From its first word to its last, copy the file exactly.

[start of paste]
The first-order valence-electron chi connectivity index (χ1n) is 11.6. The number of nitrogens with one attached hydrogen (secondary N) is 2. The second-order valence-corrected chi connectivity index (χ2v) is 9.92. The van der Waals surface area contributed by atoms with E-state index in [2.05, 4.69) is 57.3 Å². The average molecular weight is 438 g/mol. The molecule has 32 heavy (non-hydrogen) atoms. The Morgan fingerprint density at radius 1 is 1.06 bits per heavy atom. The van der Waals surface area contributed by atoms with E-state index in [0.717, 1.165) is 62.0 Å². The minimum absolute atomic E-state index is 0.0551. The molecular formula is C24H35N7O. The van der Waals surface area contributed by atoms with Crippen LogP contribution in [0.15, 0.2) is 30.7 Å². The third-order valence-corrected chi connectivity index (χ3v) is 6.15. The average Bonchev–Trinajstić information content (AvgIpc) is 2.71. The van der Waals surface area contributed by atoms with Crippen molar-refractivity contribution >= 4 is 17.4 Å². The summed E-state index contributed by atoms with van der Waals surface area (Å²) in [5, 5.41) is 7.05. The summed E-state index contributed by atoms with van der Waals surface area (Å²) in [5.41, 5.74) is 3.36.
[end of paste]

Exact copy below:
The first-order valence-electron chi connectivity index (χ1n) is 11.6. The number of nitrogens with one attached hydrogen (secondary N) is 2. The second-order valence-corrected chi connectivity index (χ2v) is 9.92. The van der Waals surface area contributed by atoms with E-state index in [2.05, 4.69) is 57.3 Å². The average molecular weight is 438 g/mol. The molecule has 32 heavy (non-hydrogen) atoms. The Morgan fingerprint density at radius 1 is 1.06 bits per heavy atom. The van der Waals surface area contributed by atoms with E-state index in [0.717, 1.165) is 62.0 Å². The minimum absolute atomic E-state index is 0.0551. The molecular formula is C24H35N7O. The van der Waals surface area contributed by atoms with Crippen LogP contribution in [0.15, 0.2) is 30.7 Å². The third-order valence-corrected chi connectivity index (χ3v) is 6.15. The average Bonchev–Trinajstić information content (AvgIpc) is 2.71. The van der Waals surface area contributed by atoms with Crippen molar-refractivity contribution >= 4 is 17.4 Å². The summed E-state index contributed by atoms with van der Waals surface area (Å²) in [5, 5.41) is 7.05. The summed E-state index contributed by atoms with van der Waals surface area (Å²) in [5.41, 5.74) is 3.36.